tative, and when they are intended to be so, they are by no means happy. His great forte, when he seeks to discomfit an opponent, is to laugh or banter him out ot his positions.- And here again he stands alone : no man in the House at all approaches him in the effectiveness of his wit and ridicule ; and yet there is no man, unless provoked to it, who indulges in fewer personalities.

Mr. O'Connell'sstvle is not polished or elegant ; but it is terse arid vigorous. He is fond of short, tiithysentences. His style reminds me, in some measure, of

that of Tacitus. His ideas flow too rapidly on him to allow him to elaborate his diction. As Mr. Shall once observed, in one of his series of " Sketches of the Irish Bar," which appeared ten or eleven years ago in the New Monthly Magazine, "Mr. O'Connell, with the improvidence of his country, flings a brood of robust thoughts upon the world without a rag to cover them." With most men it requires an effort of no ordinary kind to hit on a few toler- able ideas. In Mr. O'Connell's mind they grow. up naturally, and with a luxuriance which, if there be prop iety in the expression, is inconvenient to him. I have known his mind to be so overcharged with ideas as to render him miserable until begot an opportunity of ridding himself of a portion of them, by "flinging them abroad on the world" in prodigal profusion.

1■Is. O'Connell is not a graceful speaker, either as respects the management of his voice or his gesture. He has a broad Irish accent, which, though by no means unpleasant, falls somewhat strangely on an English ear. His voice is rich, clear, strong, and often musical. It is capable of being modulated with the best effect ; but the art of modulation is one which Mr. O'Connell seems never to have studied. The intonations of his voice are never regulated by any arti-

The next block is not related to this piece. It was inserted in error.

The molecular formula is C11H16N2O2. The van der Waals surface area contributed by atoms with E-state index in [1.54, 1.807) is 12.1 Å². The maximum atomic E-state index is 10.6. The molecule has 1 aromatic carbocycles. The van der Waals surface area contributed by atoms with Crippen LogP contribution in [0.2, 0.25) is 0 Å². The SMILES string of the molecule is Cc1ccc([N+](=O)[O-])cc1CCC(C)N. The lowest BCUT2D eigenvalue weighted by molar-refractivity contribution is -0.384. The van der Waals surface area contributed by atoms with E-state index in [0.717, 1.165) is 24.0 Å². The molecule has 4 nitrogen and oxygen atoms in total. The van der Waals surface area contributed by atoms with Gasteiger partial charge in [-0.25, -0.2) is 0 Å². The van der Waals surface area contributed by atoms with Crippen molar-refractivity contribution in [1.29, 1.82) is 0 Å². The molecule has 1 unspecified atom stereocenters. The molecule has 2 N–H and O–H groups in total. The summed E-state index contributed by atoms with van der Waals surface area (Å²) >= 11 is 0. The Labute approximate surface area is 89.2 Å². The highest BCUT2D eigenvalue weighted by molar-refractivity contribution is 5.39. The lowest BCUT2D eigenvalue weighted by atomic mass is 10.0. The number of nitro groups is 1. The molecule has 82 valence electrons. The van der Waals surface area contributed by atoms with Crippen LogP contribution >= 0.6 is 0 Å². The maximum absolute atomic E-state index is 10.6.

ficial rule ; they are regulated, unconsciously to himself, by his feelings alone. If, therefore, the subject on which he is speaking be not one involving important principles, or one which appeals to his feelings, there is a degree of coldness about his manner and a monotony about the tome of his voice, which is sure to make a person who never heard him before go away with an unfavourable im- pression of his talents, and wondering how he could ever have attained to 80

much popularity. • • • Ile sometimes, not often, stammers slightly, simply from two or more ideas struggling at the same moment in his mind for priority of birth. I have often known him, in this conflict of ideas, break off abruptly in the middle of a sentence, which he would never afterward, finish, owing to some brilliant thought suggesting itself at the moment. A per- son of less impetuous and more artificial mind would first finish the sentence and then give expression to the new idea which had occurred to him.